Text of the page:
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  • Writer's pictureSam Palmer

Sherman's Muse

The smell of stale cigarettes and body odor wafted into my nostrils before my eyes even opened. The crust of a long sleep made it difficult to open my eyes fully. Groaning I rolled over onto my side, rubbing the corners of my eyes open. My hands smelled terrible. Like a sweaty ash tray.

Good morning, Sherman. Well, afternoon actually.

Shit. I lifted my head off the flat pillow of the couch to search for my pills. The coffee table was littered with dirty dishes, crushed beer cans and make shift ashtrays. Part of the disarray was the orange prescription bottle laying on its side. I reached out and picked it up, rattling it. Empty. Double shit.

You forgot to pick up your refill, Sherman. Or maybe you just missed me?

Her laugh ricocheted off the walls of my skull, echoing through my mind until it slowly disappeared. I sat up and pinched the bridge of my nose. Focus, Sherman. Don’t lose it now. I began counting backwards from thirty. Twenty-nine, twenty-eight, twenty-seven ––

Twenty-six, fifteen, ninety-nine, sixty-two.


“What the hell do you want?” I knew I wasn’t supposed to talk to her. Every therapist had warned me against it. But between the hangover and total emotional exhaustion, I didn’t have the energy to try to avoid her until I could get my refill. How long had it been since I’d spoken to anyone, anyways? Christ. A week? Maybe more. Not since Christine had left….

Is that why you’re torturing yourself? Over that cunt?

“Don’t call her that.”

What would you prefer? Bitch? Slut? Soul-sucking cockholster with the personality of a rock and the face of a psychrolutes marcidus?

“Dammit what did I just– wait, what even is that?” I threw my hands up.

Look it up.

“No. You probably just made that up.”

Go on. Look it up. You won’t be disappointed.

I could hear the smirk in her voice. Equal parts annoyed and curious, I retrieved my phone from under a soiled paper plate on the coffee table. Trying to pretend I hadn’t noticed the lack of missed texts or calls, I opened my internet app and typed in ‘psychrolutes marcidus’.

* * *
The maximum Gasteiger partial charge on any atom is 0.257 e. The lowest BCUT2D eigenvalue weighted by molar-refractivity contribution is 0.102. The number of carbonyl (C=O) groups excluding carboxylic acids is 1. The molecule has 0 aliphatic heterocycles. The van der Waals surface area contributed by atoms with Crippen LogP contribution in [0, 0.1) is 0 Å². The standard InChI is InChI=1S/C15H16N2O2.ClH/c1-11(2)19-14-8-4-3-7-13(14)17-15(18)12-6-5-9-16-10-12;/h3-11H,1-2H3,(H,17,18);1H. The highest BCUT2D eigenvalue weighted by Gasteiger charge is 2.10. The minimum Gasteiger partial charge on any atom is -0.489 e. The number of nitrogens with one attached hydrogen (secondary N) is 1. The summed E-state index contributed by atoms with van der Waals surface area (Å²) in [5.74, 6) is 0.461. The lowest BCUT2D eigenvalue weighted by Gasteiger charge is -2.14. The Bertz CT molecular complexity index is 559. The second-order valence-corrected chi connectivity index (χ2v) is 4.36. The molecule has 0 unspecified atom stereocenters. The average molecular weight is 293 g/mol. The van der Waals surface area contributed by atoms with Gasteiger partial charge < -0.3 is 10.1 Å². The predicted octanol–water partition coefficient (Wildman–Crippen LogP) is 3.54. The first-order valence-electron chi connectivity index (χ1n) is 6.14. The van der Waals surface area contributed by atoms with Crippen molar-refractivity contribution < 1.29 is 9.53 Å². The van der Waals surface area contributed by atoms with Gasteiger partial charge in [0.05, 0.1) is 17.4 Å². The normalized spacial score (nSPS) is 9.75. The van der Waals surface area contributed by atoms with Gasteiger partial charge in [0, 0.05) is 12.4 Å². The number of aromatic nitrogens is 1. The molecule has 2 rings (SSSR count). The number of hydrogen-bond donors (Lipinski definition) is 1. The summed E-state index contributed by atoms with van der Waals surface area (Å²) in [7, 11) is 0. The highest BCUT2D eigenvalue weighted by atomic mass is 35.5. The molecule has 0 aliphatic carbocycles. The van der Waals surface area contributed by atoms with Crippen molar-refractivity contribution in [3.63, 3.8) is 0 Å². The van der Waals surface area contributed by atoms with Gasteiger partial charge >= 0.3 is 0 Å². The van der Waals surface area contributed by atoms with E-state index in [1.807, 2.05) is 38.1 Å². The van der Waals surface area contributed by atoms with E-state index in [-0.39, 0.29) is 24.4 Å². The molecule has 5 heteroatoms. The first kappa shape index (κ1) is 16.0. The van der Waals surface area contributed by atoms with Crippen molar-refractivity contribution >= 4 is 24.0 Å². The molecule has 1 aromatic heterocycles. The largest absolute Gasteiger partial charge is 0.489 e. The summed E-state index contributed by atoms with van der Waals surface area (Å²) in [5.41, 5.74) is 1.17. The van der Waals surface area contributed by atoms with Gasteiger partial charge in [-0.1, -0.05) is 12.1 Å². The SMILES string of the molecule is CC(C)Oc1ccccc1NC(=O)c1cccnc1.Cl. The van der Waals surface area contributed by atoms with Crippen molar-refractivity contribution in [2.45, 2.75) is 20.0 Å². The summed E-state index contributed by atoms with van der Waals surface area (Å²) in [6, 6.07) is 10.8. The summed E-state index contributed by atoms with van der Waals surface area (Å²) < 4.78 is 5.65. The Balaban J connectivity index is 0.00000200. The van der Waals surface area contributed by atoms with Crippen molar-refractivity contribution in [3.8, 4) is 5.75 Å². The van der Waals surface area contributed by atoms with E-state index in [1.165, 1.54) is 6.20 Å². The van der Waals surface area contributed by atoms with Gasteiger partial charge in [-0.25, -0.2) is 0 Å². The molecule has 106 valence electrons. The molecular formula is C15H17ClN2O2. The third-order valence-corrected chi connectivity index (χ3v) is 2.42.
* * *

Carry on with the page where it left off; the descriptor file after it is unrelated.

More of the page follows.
“Oh come on,” I stared down at the images on my screen. “A blob fish? She does not look like a blob fish. Also, how the hell did you know– never mind. I don’t know and I don’t care.”

Her echoing laugh came barreling through and I cradled my head in my hands as if it might shatter from the vibrations of the pitch. Closing my eyes tightly, I gritted my teeth and curled my toes. Focus, Sherman. You can do this. She’s not real. There is no woman living in your mind. You’re just hung over, stressed out, and exhausted.

You know you can get her back right?

I loosened my grip on my head, but kept my eyes closed. “How?”

There’s always been a way, Sherman. My way.

“No. No. No.” I shook my head and stood abruptly. A little too fast, actually. I stumbled to the kitchen, reaching out to the doorframe to balance myself. The vertigo slowly disappeared and I put all of my energy in making it to the fridge where under a Betty Boop magnet hung the paper with the pharmacy’s phone number scribbled on it.

Okay okay! We’ll do it your way. You don’t have to–

But it was too late. I was already punching the number into my phone and putting the receiver up to my ear. “Hello? Yes, this is–“


“Sorry, THIS IS SHERMAN HALE. YES. YES. 05/13/86. YES.”


“GREAT! I’LL HEAD THERE NOW. THANK YOU!” I yelled into the phone then hung up, grabbed my keys off the table and exited the apartment.

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